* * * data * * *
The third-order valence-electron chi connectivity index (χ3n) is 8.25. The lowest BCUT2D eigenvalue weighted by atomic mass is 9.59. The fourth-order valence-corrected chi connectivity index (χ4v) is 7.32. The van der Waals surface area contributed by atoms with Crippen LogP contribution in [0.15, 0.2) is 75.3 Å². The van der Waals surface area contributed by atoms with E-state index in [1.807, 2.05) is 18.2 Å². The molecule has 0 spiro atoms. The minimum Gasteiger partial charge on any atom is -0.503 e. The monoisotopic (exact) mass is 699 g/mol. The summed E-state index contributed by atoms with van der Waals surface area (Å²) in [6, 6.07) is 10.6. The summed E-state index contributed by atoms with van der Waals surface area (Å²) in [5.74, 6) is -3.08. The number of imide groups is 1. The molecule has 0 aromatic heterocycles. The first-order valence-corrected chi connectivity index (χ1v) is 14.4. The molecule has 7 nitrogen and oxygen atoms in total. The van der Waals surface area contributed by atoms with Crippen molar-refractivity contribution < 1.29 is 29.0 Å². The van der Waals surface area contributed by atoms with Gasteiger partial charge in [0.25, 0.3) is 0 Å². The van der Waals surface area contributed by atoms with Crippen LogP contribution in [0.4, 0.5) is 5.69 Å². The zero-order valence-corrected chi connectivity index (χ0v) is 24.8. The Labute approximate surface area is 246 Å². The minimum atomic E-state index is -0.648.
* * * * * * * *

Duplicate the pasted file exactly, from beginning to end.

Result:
The third-order valence-electron chi connectivity index (χ3n) is 8.25. The lowest BCUT2D eigenvalue weighted by atomic mass is 9.59. The fourth-order valence-corrected chi connectivity index (χ4v) is 7.32. The van der Waals surface area contributed by atoms with Crippen LogP contribution in [0.15, 0.2) is 75.3 Å². The van der Waals surface area contributed by atoms with E-state index in [1.807, 2.05) is 18.2 Å². The molecule has 0 spiro atoms. The minimum Gasteiger partial charge on any atom is -0.503 e. The monoisotopic (exact) mass is 699 g/mol. The summed E-state index contributed by atoms with van der Waals surface area (Å²) in [6, 6.07) is 10.6. The summed E-state index contributed by atoms with van der Waals surface area (Å²) in [5.74, 6) is -3.08. The number of imide groups is 1. The molecule has 0 aromatic heterocycles. The first-order valence-corrected chi connectivity index (χ1v) is 14.4. The molecule has 7 nitrogen and oxygen atoms in total. The van der Waals surface area contributed by atoms with Crippen molar-refractivity contribution < 1.29 is 29.0 Å². The van der Waals surface area contributed by atoms with Gasteiger partial charge in [0.25, 0.3) is 0 Å². The van der Waals surface area contributed by atoms with Crippen LogP contribution in [0.4, 0.5) is 5.69 Å². The zero-order valence-corrected chi connectivity index (χ0v) is 24.8. The Labute approximate surface area is 246 Å². The minimum atomic E-state index is -0.648.